Although fictional, The Five, from bestselling crime novelist Harlan Coben provees to be as shocking and surprising as real life cases of reappearance after presumed death.
Here is our top three of the most bizarre real life cases.
Out of the fire
For six years, Luz Cuevas had a niggling doubt as to whether her ten-day-old daughter Delimar Vera had perished in a fire in their Philadelphia home late in 1997.
Her doubt was confirmed when in 2004 at a birthday party, Cuevas noticed the resemblance to herself and her two children of a six-year-old girl.
Cuevas reportedly managed to take some strands of the girl’s hair under the ruse of stuck bubblegum and DNA proved she was in fact her daughter.
Delimar’s remains were never found. Thought to have been incinerated. She’d been kidnapped by a recent acquaintance, Carolyn Correa, who started the fire and raised Delimar as her own.
Cuevas was reunited with Delimar in 2004.
The Living Dead
What do you do when you’re alive but legally declared dead, not once but twice? That’s the conundrum Ohio man Donald Eugene Miller Jr. found himself in after resurfacing almost 20 years after he was declared legally dead in 1994.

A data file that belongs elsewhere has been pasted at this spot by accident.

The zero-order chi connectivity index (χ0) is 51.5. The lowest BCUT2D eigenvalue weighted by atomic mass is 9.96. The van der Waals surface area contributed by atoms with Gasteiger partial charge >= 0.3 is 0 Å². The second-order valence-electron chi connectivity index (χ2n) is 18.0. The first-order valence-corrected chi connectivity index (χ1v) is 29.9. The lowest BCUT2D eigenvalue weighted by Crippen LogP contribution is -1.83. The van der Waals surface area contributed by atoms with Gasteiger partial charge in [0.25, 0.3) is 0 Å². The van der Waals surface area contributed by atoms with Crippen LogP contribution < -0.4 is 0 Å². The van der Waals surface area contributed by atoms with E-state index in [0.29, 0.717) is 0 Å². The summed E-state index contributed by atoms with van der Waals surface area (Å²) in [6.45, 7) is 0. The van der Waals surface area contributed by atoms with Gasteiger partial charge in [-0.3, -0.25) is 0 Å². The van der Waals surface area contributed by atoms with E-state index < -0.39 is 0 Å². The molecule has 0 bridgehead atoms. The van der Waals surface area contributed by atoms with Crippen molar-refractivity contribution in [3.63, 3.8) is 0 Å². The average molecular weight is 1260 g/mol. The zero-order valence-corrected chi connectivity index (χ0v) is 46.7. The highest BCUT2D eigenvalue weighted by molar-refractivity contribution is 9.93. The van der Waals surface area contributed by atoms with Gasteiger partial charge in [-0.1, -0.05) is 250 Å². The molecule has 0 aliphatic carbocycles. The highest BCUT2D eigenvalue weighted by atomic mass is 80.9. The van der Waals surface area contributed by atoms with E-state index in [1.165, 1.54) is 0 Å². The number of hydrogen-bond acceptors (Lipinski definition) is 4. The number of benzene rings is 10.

Miller Jr. had reportedly drifted away from his family due to alcoholism and unemployment in 1986. When he reappeared, Miller Jr., 61, was forced in 2013 to testify in court that he was in fact very much alive. But, since Ohio law won’t reverse a declaration of death after three years have passed, Miller Jnr. was declared dead a second time.
“I don’t know where that leaves you, but you’re still deceased as far as the law is concerned,” Judge Allan H. Davis told him.
“Every time you think you’ve seen everything,” said Judge Davis “something like this comes along.”
Beat this for sweet, sweet revenge. Noela Rukundo scared the bejesus out of husband Balenga Kalala after he had taken out a hit on her life. She ambushed him at her own ‘funeral’ in Melbourne in 2015; Kalala had organised the funeral after believing the hit had been successful
Her husband thought Rukundo was being unfaithful and planned the hit to occur while she was visiting her home nation of Burundi, Africa for the funeral of her stepmother (top bloke!).
But Rukundo’s prospective killers proved to be much less morally bankrupt than expected. They said they’d spare Rukundo’s life but told her husband they’d killed her, even reportedly arming her with evidence of the ordered hit.
Assisted by her priest to get back to Australia and hide the ruse, Rukundo finally confronted her husband outside her house where her ‘funeral’ was being held.
"I felt like somebody who had risen again," she later said.